1  
@Jon, my answer is correct even in the face of the other answers. Using reflection is not invoking the method on the generic type parameter, it is invoking it on the type of the generic type parameter. There is a substantial difference between those two scenarios. –  JaredPar Aug 16 '10 at 18:28
    
@Jon, updated to include relevant C# lang spec reference. –  JaredPar Aug 16 '10 at 18:38

This isn't possible. There's no way to declare a constraint on the LinkedItem parameter that says that it must contain the static method in question.

Possibly the closest you'll get is:

public class ILinkedItemFactory<T>
{
    void YourMethodGoesHere();
}

public class MyList<LinkedItem, Factory> : List<LinkedItem>
    where Factory : ILinkedItemFactory<LinkedItem>
    where LinkedItem : MyItem, new()
{
    public MyList(Factory factory)
    {
        factory.YourMethodGoesHere();
    }
}
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@Downvoter, care to explain? –  Tim Robinson Aug 16 '10 at 18:34
1  
+1 I don't know why you've been downvoted, or by whom, but I've evened it out again :) –  Abel Aug 16 '10 at 20:11

This is, by default, not possible. However, if you know the name of the method you want to invoke, and you are positive that every LinkedItem type will contain this method, you can use reflection to reach your goal. Note: there's often a better way than resolving to reflection for general programming tasks.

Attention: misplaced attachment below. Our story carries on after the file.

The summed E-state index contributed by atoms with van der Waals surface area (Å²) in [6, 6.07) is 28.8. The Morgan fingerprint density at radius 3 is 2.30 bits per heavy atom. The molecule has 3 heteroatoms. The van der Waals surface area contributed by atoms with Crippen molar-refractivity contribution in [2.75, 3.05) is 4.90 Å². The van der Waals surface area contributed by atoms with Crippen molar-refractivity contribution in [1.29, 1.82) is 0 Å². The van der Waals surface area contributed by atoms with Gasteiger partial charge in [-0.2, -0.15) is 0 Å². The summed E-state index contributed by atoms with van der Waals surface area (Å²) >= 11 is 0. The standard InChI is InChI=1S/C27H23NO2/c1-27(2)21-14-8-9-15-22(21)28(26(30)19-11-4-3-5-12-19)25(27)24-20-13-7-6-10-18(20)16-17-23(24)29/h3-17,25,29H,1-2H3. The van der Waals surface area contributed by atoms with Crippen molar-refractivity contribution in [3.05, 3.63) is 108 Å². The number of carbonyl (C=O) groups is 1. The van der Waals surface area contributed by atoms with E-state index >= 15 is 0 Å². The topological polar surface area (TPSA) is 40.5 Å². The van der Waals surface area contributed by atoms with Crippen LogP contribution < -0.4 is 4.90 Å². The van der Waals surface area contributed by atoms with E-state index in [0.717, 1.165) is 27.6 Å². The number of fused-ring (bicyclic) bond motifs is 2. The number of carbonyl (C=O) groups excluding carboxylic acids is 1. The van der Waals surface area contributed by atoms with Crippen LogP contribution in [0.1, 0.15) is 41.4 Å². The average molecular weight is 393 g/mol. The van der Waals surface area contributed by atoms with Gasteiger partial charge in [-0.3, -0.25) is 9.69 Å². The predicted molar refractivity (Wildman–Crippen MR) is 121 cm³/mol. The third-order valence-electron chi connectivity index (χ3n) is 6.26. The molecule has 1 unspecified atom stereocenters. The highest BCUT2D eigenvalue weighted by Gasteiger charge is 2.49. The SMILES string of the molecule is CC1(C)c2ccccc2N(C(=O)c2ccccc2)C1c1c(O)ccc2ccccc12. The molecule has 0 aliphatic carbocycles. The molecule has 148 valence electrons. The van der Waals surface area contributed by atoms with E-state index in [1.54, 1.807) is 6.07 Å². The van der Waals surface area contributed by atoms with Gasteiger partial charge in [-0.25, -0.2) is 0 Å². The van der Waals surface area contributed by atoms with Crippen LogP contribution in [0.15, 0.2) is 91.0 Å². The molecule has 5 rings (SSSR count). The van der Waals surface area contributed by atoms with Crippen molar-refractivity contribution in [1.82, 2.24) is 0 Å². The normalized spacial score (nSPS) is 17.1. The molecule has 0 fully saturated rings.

The following will always output true for DoSomething. It invokes a static member that's always available (I removed your generic type constraint, as that's not important with static methods).

public class MyList<LinkedItem> : List<LinkedItem>
{
    public bool DoSomething()
    {
        Type t = typeof(LinkedItem);
        object o = new Object();
        var result = t.InvokeMember("ReferenceEquals",
            BindingFlags.InvokeMethod |
            BindingFlags.Public |
            BindingFlags.Static,
            null,
            null, new[] { o, o });

        return (result as bool?).Value;
    }
}

// call it like this:
MyList<string> ml = new MyList<string>();
bool value = ml.DoSomething();   // true

PS: meanwhile, while I typed this, others seem to suggest the same approach ;-)

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This is completely possible though not directly in the way you are stating without maybe reflection. You would want to implement a non-static access method in the baseclass and have it overridden in every specific inheriting class.

public class MyItem
{
    public static void DoSomeStaticStuff() { //DoSomeStaticStuff for MyItem }
    public virtual void AccessSomeStaticStuff() { MyItem.DoSomeStaticStuff(); }
}

public class SomeItem : MyItem
{
    public static void DoSomeStaticStuff() { //DoSomeStaticStuff for SomeItem }
    public override void AccessSomeStaticStuff() { SomeItem.DoSomeStaticStuff(); }
}

Then in your class which has the constraint where T : MyItem you would just call T.AccessSomeStaticStuff();

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1  
static method cannot be virtual, this won't compile. –  Elisha Aug 16 '10 at 17:52
    
@Elisha: Sorry wasn't thinking it through, corrected. –  Jimmy Hoffa Aug 16 '10 at 18:15